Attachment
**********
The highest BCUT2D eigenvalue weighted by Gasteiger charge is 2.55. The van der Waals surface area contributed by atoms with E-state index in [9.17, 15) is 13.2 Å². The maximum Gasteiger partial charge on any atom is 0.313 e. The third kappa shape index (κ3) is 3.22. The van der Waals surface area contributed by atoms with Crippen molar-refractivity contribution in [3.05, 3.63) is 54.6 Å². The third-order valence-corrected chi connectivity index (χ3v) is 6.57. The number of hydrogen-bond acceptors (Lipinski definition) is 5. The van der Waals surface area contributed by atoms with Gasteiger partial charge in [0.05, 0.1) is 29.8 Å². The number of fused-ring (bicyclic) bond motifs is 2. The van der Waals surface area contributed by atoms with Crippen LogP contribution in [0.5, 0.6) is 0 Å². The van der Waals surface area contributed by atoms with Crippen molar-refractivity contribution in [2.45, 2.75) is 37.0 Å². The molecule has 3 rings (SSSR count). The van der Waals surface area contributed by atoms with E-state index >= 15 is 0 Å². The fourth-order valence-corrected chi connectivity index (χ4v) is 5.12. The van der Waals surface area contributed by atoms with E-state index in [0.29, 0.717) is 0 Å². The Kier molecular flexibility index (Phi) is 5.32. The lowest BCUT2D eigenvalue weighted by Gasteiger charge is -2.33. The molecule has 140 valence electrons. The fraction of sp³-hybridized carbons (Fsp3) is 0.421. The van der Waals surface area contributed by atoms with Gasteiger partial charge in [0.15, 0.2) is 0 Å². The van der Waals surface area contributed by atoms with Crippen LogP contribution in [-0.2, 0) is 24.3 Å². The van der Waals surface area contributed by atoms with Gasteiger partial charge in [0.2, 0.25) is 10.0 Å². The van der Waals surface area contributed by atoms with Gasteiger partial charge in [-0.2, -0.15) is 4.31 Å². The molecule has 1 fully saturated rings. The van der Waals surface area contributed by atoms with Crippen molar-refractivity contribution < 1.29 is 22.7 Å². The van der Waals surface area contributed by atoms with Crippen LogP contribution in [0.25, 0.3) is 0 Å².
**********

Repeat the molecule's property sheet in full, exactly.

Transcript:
The highest BCUT2D eigenvalue weighted by Gasteiger charge is 2.55. The van der Waals surface area contributed by atoms with E-state index in [9.17, 15) is 13.2 Å². The maximum Gasteiger partial charge on any atom is 0.313 e. The third kappa shape index (κ3) is 3.22. The van der Waals surface area contributed by atoms with Crippen molar-refractivity contribution in [3.05, 3.63) is 54.6 Å². The third-order valence-corrected chi connectivity index (χ3v) is 6.57. The number of hydrogen-bond acceptors (Lipinski definition) is 5. The van der Waals surface area contributed by atoms with Gasteiger partial charge in [0.05, 0.1) is 29.8 Å². The number of fused-ring (bicyclic) bond motifs is 2. The van der Waals surface area contributed by atoms with Crippen LogP contribution in [0.5, 0.6) is 0 Å². The van der Waals surface area contributed by atoms with Crippen molar-refractivity contribution in [2.45, 2.75) is 37.0 Å². The molecule has 3 rings (SSSR count). The van der Waals surface area contributed by atoms with E-state index >= 15 is 0 Å². The fourth-order valence-corrected chi connectivity index (χ4v) is 5.12. The van der Waals surface area contributed by atoms with E-state index in [0.29, 0.717) is 0 Å². The Kier molecular flexibility index (Phi) is 5.32. The lowest BCUT2D eigenvalue weighted by Gasteiger charge is -2.33. The molecule has 140 valence electrons. The fraction of sp³-hybridized carbons (Fsp3) is 0.421. The van der Waals surface area contributed by atoms with Gasteiger partial charge in [0.15, 0.2) is 0 Å². The van der Waals surface area contributed by atoms with Crippen LogP contribution in [-0.2, 0) is 24.3 Å². The van der Waals surface area contributed by atoms with Gasteiger partial charge in [0.2, 0.25) is 10.0 Å². The van der Waals surface area contributed by atoms with Gasteiger partial charge in [-0.2, -0.15) is 4.31 Å². The molecule has 1 fully saturated rings. The van der Waals surface area contributed by atoms with Crippen molar-refractivity contribution < 1.29 is 22.7 Å². The van der Waals surface area contributed by atoms with Crippen LogP contribution in [0.25, 0.3) is 0 Å².